Traditional place of worship for the presence of an image the Virgin of St. Luca as well as reassuring visual landmark for Bolognese approaching town, the shrine located on top of Guardia hill is one of Bologna's symbol. An arcade with more than 600 vaults - unique for its length covering almost four kilometres (3,796 m) - connects the shrine with the town and provide a shelter for the procession which every year since 1433 has brought the Byzantine Madonna with Child to the cathedral downtown during the Ascension week. Construction started in 1674 with the building of the Bonaccorsi archway by G. G. Monti over Saragozza Gateway. The same architect was also assigned the designing of the final project for the layout of the arcade at the foot of the hill, with extremely sober and simple style, later followed by his successor C.F. Dotti, starting from the second decade of the 18th century. The end part of the arcade on top of the hill, designed by the latter, is instead characterised by a dynamic variation of perspectives and vanishing points up to the final view of the shrine.
The start of the climb is marked by the Meloncello Archway along via Saragozza, designed by Dotti with the likely contribution of the stage designer Francesco Bibiena. The aedicule with its curved plan and the recourse to the free column represents, together with the open area outside the basilica, the only outdoor example of Baroque in town. Today's church was built by Dotti between 1723 and 1757 in place of an earlier 15th-century church, while the two outside tribunes were brought to completion by his son Giovanni Giacomo in 1774. The outside structure fully in tune with the Bolognese tradition, is devoid of emphatic and solemn decorations, displaying the characteristically simple curve profile supporting the dome. The indoor structure with an elliptic plan opens up in a Greek cross ending with the main altar standing before the chapel of the Virgin. Decorations are made by V. Bigari for frescoes, A. Borelli and G. Calegari for stuccoes and A. Piò for the statues. Of the artists decorating the church the most important are G. Reni (third altar on the right), D. Creti (second chapel on the right), G. Mazza (chapel of S. Antonio da Padova), Guercino (high sacristy).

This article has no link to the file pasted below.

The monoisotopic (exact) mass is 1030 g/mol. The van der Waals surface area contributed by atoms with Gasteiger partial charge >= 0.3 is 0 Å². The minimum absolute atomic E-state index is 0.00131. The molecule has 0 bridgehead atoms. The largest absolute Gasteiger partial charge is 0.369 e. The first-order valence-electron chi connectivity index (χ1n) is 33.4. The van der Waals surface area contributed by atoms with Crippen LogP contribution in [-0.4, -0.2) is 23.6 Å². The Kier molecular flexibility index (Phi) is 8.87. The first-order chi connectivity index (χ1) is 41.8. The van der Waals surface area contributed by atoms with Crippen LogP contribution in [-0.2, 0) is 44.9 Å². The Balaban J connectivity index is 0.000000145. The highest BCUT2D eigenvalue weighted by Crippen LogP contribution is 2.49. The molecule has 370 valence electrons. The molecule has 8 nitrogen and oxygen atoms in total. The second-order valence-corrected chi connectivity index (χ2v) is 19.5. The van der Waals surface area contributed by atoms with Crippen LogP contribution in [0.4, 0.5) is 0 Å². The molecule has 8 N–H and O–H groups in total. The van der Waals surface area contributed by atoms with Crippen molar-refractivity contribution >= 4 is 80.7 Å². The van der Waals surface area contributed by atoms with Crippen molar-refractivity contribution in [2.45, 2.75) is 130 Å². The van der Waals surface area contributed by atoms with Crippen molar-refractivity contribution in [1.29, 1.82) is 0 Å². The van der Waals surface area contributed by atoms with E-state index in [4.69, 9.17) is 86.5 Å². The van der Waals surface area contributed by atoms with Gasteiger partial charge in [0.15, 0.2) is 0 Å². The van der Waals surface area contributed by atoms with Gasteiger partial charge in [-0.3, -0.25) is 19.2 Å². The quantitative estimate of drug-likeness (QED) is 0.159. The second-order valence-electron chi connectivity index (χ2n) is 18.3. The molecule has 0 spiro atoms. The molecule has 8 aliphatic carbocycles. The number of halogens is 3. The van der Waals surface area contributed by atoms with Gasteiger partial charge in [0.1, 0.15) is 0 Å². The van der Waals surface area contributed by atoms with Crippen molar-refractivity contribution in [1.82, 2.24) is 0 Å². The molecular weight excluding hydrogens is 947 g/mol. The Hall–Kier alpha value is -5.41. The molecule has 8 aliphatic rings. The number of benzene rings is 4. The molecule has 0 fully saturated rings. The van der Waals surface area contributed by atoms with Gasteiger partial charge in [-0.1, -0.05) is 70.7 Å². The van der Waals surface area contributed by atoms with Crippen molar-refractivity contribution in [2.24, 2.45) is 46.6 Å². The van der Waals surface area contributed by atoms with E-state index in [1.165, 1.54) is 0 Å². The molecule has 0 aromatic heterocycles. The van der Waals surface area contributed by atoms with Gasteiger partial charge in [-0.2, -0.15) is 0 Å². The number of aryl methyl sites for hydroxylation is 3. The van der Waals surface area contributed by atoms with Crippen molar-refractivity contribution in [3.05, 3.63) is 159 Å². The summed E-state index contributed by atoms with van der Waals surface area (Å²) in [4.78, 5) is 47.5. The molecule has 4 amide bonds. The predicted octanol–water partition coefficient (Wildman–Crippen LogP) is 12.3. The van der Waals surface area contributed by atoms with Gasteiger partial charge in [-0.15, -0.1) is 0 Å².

In 1930 Ferruccio Gasparri made a cable-way which, with a single pylon, by-passed a slope of 220 metres between via Saragozza and the shrine. The controversy around the cancellation of the devotional course terminated with the final closure of the cable-way.